A Northeast Philadelphia woman is suing Aria Health over claims that she was fired from
her job of less than three months due to her pregnancy, although the company claimed the plaintiff was terminated because one of her patient’s became injured while under the woman’s supervision.
Brittaney Hanton, who resides in Northeast Philadelphia, alleges she was fired from her job as a certified nursing assistant on June 29, 2012, just nine days shy of the expiration of a probationary period for new hires, because of discriminatory factors.
Hanton, who was hired by Aria Health in early April of last year to work at its hospital on Knights Road in the city’s Holmesburg neighborhood, said she didn’t immediately disclose her pregnancy to her supervisor, identified in the suit as Cathy Gibbons, because she had considered having an abortion at the time, according to the complaint.
The month after her hiring, however, Hanton disclosed the pregnancy, subsequently requesting medical leave due to the pregnancy and because of the fact that her toddler son was suffering from a serious medical condition.
Hanton’s request for leave under the Family and Medical Leave Act was ultimately denied, because, as the hospital contended, the plaintiff had not yet completed a 12-month probationary period.
The defendant’s policy states that once a new hire’s probationary period ends, the employee becomes eligible for all benefits including disability and maternity leave.
Meanwhile, Hanton was told she was being terminated on June 29, 2012, purportedly due to the fact that one of the plaintiff’s patients fell to the ground while Hanton was doing paperwork, the complaint states.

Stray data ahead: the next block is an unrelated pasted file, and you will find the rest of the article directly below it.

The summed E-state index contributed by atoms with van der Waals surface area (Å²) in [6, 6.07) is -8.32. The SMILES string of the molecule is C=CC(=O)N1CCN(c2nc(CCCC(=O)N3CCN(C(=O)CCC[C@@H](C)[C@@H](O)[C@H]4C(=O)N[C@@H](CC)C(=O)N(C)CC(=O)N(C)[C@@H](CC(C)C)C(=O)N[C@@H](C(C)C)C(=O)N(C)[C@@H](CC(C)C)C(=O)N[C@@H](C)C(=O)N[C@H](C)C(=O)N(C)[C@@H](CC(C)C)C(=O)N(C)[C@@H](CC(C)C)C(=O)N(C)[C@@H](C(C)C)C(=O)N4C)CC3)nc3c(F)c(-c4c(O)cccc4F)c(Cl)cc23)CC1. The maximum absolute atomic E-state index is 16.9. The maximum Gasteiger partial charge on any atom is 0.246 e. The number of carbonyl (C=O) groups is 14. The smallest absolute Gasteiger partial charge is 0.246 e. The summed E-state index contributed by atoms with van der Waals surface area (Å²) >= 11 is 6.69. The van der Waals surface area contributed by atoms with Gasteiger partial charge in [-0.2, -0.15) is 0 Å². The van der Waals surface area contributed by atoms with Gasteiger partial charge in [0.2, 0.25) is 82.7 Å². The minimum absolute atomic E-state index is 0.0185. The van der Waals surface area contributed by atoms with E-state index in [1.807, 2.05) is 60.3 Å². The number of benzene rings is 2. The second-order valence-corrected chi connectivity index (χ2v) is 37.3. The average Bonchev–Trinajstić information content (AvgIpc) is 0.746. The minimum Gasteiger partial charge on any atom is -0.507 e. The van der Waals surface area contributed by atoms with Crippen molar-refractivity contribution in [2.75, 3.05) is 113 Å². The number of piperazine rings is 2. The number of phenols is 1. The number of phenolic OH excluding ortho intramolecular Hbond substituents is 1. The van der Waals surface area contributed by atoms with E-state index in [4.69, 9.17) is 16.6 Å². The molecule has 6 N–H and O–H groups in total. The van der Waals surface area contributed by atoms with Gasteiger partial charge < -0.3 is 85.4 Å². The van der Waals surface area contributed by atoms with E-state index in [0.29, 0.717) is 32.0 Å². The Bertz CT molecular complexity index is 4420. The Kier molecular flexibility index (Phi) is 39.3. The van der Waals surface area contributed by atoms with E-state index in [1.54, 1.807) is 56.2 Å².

The patient’s fall, however, had nothing to due with any wrongdoing on the plaintiff’s part, Hanton claims in her lawsuit, “and the patient was not injured in this very minor incident.”
The complaint goes on to state that certified nursing assistants such as Hanton are rarely fired due to such minor incidents, especially because of the fact that falls such as the one experienced by Hanton’s then-patient occur frequently in hospitals.
“The patient who fell, was alert and cognizant, and intentionally tried to get up from a chair without asking for assistance and slid onto her buttocks, while plaintiff was filling out a chart for another patient in another room about four doors away,” the suit states. “Thus, the patient was solely responsible for what had occurred.”
Hanton claims the hospital and its agents “undertook a course of conduct toward plaintiff and terminated plaintiff because she was a female and pregnant,” the complaint reads. “Defendant’s agents acted against plaintiff in a bigoted, willful and malicious manner.”
Hanton was subjected to humiliation, embarrassment and mental anguish as a result of her discriminatory firing, the suit states.
Hanton seeks lost pay and benefits, compensatory damages for pain and suffering, punitive damages, attorney’s fees and costs.
Aria Health is accused of violating the federal Civil Rights Act.
The plaintiff is being represented by Philadelphia attorney Samuel A. Dion, of the firm Dion & Goldberger, who filed the suit on Hanton’s behalf on June 14 at the federal courthouse in Philadelphia.
The federal case number is 2:13-cv-03346-HB.